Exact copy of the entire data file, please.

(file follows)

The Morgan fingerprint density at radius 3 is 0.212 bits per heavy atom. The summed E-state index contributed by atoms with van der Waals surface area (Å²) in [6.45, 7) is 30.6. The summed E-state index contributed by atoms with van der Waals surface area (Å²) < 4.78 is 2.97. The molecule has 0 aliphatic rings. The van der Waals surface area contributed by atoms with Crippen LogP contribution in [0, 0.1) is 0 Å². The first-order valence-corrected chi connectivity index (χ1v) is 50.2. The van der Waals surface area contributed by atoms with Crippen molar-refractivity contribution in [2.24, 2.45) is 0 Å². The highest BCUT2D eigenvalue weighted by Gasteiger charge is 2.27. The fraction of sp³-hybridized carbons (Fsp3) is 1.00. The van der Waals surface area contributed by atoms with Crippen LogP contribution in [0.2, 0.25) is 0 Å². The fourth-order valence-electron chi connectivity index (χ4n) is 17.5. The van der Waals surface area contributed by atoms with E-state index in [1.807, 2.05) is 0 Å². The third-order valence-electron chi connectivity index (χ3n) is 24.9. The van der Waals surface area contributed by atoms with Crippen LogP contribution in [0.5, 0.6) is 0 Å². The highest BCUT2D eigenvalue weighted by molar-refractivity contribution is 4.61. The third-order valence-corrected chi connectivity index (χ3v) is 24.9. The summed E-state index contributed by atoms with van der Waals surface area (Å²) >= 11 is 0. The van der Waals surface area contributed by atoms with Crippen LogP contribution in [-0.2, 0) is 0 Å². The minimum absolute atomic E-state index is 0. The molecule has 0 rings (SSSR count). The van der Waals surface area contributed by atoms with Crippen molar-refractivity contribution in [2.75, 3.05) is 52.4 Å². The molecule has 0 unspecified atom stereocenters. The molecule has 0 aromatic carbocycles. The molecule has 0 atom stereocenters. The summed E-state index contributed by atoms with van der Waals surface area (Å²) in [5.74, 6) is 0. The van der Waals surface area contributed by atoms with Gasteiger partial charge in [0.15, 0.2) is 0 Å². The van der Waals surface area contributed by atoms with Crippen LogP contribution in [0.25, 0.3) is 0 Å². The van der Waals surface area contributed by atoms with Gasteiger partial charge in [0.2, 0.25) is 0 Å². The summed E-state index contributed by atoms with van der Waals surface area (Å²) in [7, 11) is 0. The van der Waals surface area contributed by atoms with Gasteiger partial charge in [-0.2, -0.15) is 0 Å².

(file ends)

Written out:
The Morgan fingerprint density at radius 3 is 0.212 bits per heavy atom. The summed E-state index contributed by atoms with van der Waals surface area (Å²) in [6.45, 7) is 30.6. The summed E-state index contributed by atoms with van der Waals surface area (Å²) < 4.78 is 2.97. The molecule has 0 aliphatic rings. The van der Waals surface area contributed by atoms with Crippen LogP contribution in [0, 0.1) is 0 Å². The first-order valence-corrected chi connectivity index (χ1v) is 50.2. The van der Waals surface area contributed by atoms with Crippen molar-refractivity contribution in [2.24, 2.45) is 0 Å². The highest BCUT2D eigenvalue weighted by Gasteiger charge is 2.27. The fraction of sp³-hybridized carbons (Fsp3) is 1.00. The van der Waals surface area contributed by atoms with Crippen LogP contribution in [0.2, 0.25) is 0 Å². The fourth-order valence-electron chi connectivity index (χ4n) is 17.5. The van der Waals surface area contributed by atoms with E-state index in [1.807, 2.05) is 0 Å². The third-order valence-electron chi connectivity index (χ3n) is 24.9. The van der Waals surface area contributed by atoms with Crippen LogP contribution in [0.5, 0.6) is 0 Å². The highest BCUT2D eigenvalue weighted by molar-refractivity contribution is 4.61. The third-order valence-corrected chi connectivity index (χ3v) is 24.9. The summed E-state index contributed by atoms with van der Waals surface area (Å²) >= 11 is 0. The van der Waals surface area contributed by atoms with Crippen LogP contribution in [-0.2, 0) is 0 Å². The minimum absolute atomic E-state index is 0. The molecule has 0 rings (SSSR count). The van der Waals surface area contributed by atoms with Crippen molar-refractivity contribution in [2.75, 3.05) is 52.4 Å². The molecule has 0 unspecified atom stereocenters. The molecule has 0 aromatic carbocycles. The molecule has 0 atom stereocenters. The summed E-state index contributed by atoms with van der Waals surface area (Å²) in [5.74, 6) is 0. The van der Waals surface area contributed by atoms with Gasteiger partial charge in [0.15, 0.2) is 0 Å². The van der Waals surface area contributed by atoms with Crippen LogP contribution in [0.25, 0.3) is 0 Å². The van der Waals surface area contributed by atoms with Gasteiger partial charge in [0.2, 0.25) is 0 Å². The summed E-state index contributed by atoms with van der Waals surface area (Å²) in [7, 11) is 0. The van der Waals surface area contributed by atoms with Gasteiger partial charge in [-0.2, -0.15) is 0 Å².